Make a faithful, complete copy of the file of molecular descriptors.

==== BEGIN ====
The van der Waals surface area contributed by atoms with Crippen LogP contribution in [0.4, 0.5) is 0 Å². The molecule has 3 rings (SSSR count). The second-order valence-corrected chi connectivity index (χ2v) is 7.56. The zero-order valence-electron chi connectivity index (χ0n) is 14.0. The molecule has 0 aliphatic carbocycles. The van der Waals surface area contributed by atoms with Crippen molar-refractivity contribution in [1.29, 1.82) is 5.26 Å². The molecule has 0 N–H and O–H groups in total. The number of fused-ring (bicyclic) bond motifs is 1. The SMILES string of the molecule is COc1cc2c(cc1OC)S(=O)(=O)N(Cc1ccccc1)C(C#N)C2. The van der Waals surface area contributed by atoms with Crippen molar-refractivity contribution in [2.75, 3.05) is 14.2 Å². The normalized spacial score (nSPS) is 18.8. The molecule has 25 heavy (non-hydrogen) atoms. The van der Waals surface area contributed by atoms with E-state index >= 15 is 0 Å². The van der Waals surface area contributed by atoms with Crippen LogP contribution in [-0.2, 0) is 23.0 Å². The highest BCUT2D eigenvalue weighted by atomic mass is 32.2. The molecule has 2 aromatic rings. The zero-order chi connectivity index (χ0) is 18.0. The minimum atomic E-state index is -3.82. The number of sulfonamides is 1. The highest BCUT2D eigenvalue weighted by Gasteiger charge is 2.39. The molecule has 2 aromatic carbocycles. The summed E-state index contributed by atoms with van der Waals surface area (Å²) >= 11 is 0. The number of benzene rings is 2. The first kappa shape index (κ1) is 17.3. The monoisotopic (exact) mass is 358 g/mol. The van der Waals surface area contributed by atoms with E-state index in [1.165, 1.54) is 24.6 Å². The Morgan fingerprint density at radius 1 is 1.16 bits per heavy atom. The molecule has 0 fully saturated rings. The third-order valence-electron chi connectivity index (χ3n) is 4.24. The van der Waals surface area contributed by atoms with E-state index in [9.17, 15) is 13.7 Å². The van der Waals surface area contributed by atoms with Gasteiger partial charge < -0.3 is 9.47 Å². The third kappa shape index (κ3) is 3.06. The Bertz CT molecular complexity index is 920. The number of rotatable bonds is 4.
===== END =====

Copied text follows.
The van der Waals surface area contributed by atoms with Crippen LogP contribution in [0.4, 0.5) is 0 Å². The molecule has 3 rings (SSSR count). The second-order valence-corrected chi connectivity index (χ2v) is 7.56. The zero-order valence-electron chi connectivity index (χ0n) is 14.0. The molecule has 0 aliphatic carbocycles. The van der Waals surface area contributed by atoms with Crippen molar-refractivity contribution in [1.29, 1.82) is 5.26 Å². The molecule has 0 N–H and O–H groups in total. The number of fused-ring (bicyclic) bond motifs is 1. The SMILES string of the molecule is COc1cc2c(cc1OC)S(=O)(=O)N(Cc1ccccc1)C(C#N)C2. The van der Waals surface area contributed by atoms with Crippen molar-refractivity contribution in [2.75, 3.05) is 14.2 Å². The normalized spacial score (nSPS) is 18.8. The molecule has 25 heavy (non-hydrogen) atoms. The van der Waals surface area contributed by atoms with E-state index >= 15 is 0 Å². The van der Waals surface area contributed by atoms with Crippen LogP contribution in [-0.2, 0) is 23.0 Å². The highest BCUT2D eigenvalue weighted by atomic mass is 32.2. The molecule has 2 aromatic rings. The zero-order chi connectivity index (χ0) is 18.0. The minimum atomic E-state index is -3.82. The number of sulfonamides is 1. The highest BCUT2D eigenvalue weighted by Gasteiger charge is 2.39. The molecule has 2 aromatic carbocycles. The summed E-state index contributed by atoms with van der Waals surface area (Å²) >= 11 is 0. The number of benzene rings is 2. The first kappa shape index (κ1) is 17.3. The monoisotopic (exact) mass is 358 g/mol. The van der Waals surface area contributed by atoms with E-state index in [1.165, 1.54) is 24.6 Å². The Morgan fingerprint density at radius 1 is 1.16 bits per heavy atom. The molecule has 0 fully saturated rings. The third-order valence-electron chi connectivity index (χ3n) is 4.24. The van der Waals surface area contributed by atoms with E-state index in [9.17, 15) is 13.7 Å². The van der Waals surface area contributed by atoms with Gasteiger partial charge < -0.3 is 9.47 Å². The third kappa shape index (κ3) is 3.06. The Bertz CT molecular complexity index is 920. The number of rotatable bonds is 4.